A History Lesson in Grunge

Can you believe that on April 5th it was the 15th Anniversary of Kurt Cobain´s death? Fifteen years! Already! It’s just another reminder that I am getting old… I was 16 in 1994 so you do the math.

So I thought in honor of Kurt I am going to give you all a semi-sort of history lesson on Nirvana and the 90´s Seattle Grunge scene. I don´t think Kurt really liked the term Grunge or being a part of any scene. But Kurt didn´t seem to like a lot of things and this is my blog so fuck it.

In my opinion the Grunge and Seattle scene hands down was one of the most important music scenes of our time because it opened not only myself but a lot of others to an array of new sounds, ideas, and attitudes. I know there is a lot of energy and excitement when it comes to your youth and music but when it came to this music it didn’t age discriminate…it affected everyone and everything in its path.

In 1983 Bruce Pavitt moved to Seattle and started an Indie rock fanzine called Subterranean Pop, which later would be shortened to Sub Pop. Included along with the fanzine was a compilation cassette with bands that Bruce had covered in his fanzine. Sub Pop later became a column in a Seattle monthly magazine called The Rocket. Bruce had bigger plans for Sub pop, he wanted to start a record label but didn´t have the finances to do so. In 1987 Kim Thayil (guitarist for Soundgarden) introduced Bruce to Jonathan Poneman who was a DJ/booking agent and also a man with cash. The two joined forces and started signing bands like Mudhoney, Soundgarden, Green River and Nirvana. Sub pop was known for having a consistent sound because a lot of the bands recorded in the same 8- track studio with Jack Endino. Sub Pop had a consistent look, using the same photographer (Charles Peterson) to capture the look of Seattle rock scene for promotional campaigns. In 1989 Sub Pop arranged for a British journalist by the name of Everett True (Melody Maker) to come to Seattle and report on the thriving music scene. People say that it was this journalist who first mentioned the word ¨grunge¨ to the public.

Also in 1989 Soundgarden was the first “grunge” act from Seattle to get signed to a major label. Second was Mother Love Bone (later became Pearl Jam) to A&M but unfortunately on March 19th 1990, a month before the band´s major release the lead singer Andy Wood died of an accidental heroin overdose. The third act was Alice in Chains who had the same managers as both Soundgarden and Mother Love Bone.

Nirvana would sign to a major (DGC/Geffen) in 1991 and started recording their album Nevermind there soon after. Guns n´ Roses for the most part were the biggest band in the United States and Michael Jackson was ruling the charts. In August that same year Pearl Jam released their debut Ten and four weeks later Nirvana released Nevermind. The first single as we all know would be Smells Like Teen Spirit. This album/song would change the way people listened to popular music in the 90´s and today. The Smells Like Teen Spirit video dominated MTV. An initial shipment of 50 000 units was dispatched in 1991 but the records kept selling and selling. Today over 10 million copies of Nevermind have been sold worldwide.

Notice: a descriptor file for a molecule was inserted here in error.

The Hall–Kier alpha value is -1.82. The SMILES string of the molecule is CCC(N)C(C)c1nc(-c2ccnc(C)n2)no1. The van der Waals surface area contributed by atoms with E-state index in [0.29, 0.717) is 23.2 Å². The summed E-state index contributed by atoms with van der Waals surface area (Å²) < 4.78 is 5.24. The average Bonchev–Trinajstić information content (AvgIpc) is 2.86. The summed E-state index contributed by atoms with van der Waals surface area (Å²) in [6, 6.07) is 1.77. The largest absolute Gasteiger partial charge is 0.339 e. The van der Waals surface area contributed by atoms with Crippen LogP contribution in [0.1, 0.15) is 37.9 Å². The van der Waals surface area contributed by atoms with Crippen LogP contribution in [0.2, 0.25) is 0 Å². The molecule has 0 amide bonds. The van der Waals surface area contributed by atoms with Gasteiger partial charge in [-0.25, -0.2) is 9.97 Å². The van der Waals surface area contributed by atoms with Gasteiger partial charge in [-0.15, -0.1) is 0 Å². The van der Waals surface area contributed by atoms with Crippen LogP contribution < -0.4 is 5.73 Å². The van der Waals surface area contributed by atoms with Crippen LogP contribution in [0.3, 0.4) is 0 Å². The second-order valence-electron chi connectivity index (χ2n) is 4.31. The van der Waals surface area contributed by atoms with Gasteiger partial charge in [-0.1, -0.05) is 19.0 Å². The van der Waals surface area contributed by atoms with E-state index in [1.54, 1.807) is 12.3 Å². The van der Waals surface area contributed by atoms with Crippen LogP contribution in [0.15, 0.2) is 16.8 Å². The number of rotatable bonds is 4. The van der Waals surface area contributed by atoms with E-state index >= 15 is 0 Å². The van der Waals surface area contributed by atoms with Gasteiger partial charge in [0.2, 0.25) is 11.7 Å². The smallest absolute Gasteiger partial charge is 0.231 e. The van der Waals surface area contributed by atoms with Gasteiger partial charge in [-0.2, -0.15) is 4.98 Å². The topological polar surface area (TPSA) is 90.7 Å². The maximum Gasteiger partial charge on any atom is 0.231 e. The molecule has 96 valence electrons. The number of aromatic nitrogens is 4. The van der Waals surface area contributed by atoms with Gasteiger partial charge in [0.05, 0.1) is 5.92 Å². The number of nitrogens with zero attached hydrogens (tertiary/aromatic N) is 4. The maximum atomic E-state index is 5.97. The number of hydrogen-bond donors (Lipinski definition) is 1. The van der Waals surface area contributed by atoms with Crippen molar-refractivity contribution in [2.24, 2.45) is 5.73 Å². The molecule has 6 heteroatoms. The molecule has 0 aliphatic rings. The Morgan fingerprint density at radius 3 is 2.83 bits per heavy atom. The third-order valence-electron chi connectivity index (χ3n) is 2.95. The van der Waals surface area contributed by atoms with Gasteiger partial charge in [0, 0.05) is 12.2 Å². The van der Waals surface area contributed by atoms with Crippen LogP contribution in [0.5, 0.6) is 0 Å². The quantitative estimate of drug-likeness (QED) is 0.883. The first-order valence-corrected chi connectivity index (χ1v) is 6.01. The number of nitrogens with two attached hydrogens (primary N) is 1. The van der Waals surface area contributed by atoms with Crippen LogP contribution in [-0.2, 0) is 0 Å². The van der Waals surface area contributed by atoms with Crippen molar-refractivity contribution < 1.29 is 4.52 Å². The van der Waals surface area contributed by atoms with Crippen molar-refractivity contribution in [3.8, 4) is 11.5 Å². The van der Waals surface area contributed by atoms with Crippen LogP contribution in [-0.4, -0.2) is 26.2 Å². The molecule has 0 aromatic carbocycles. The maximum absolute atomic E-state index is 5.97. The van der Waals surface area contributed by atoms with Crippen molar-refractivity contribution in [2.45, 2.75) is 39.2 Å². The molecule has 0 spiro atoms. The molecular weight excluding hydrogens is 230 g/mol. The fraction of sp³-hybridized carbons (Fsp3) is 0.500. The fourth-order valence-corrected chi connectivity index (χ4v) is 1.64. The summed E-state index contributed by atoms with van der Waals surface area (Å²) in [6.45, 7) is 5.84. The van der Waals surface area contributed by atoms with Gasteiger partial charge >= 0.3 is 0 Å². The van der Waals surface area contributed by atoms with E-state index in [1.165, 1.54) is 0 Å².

The media fixation for Nirvana and Seattle-Grunge grew even stronger when Nirvana bumped Michael Jackson off the charts and landed at number 1. Nirvana was everything missing in rock, they were real and unpolished. Parents were in shock that their children could identify with music that they thought was so full of rage. What shocked bands like Nirvana, Alice in Chains, Pearl Jam, Mudhoney and Soundgarden was that they now knew people around the world had the same feelings of alienation they had experienced.

Cameron Crow´s film Singles was the first “grunge” movie. It starred Bridget Fonda and Matt Dillon. The movie has cameos from Eddie Vedder, Chris Cornell, Layne Stayley and others. And its going to not be a shocker to you all that it is one of my favourite movies of all time..But Cameron Crow rocks..hello Almost Famous!! He wrote Fast Times at Ridgemont High and directed countless other classics…

Some might think the beginning of the end came when grunge was featured in fashion magazines like Vogue. Beautiful thin , models dressed in Nirvana and flannel shirts. It seemed wrong that fashion designers like Christian Francis Roth and Marc Jacobs had also embraced grunge with their high priced cardigans and ripped jeans. It was now haute couture and fashionable.

At one point it seemed that grunge was everywhere. It’s a proven fact that with anything that becomes overly popular there is always some sort of backlash. A backlash is one thing but the death of an icon is another. When Kurt Cobain committed suicide 15 years ago people thought that the grunge movement had died with him. In my opinion music can never die as long as there is somebody listening. You have teenagers today that were infants when Kurt Cobain died that are listening to Nirvana albums. That’s a sign that the music will never die. Bands break up..Soundgarden…people die… Layne Stayley… others go on… Dave Grohl… and bands don´t break up and just keep going… Pearl Jam, Mudhoney and The Melvins.

All scenes are relevant but with this one you can dwell on the darkness and the sadness of it or you can think of what made it special. I hope you enjoyed this lesson today on the history of grunge… I´m going to bed now…good night.

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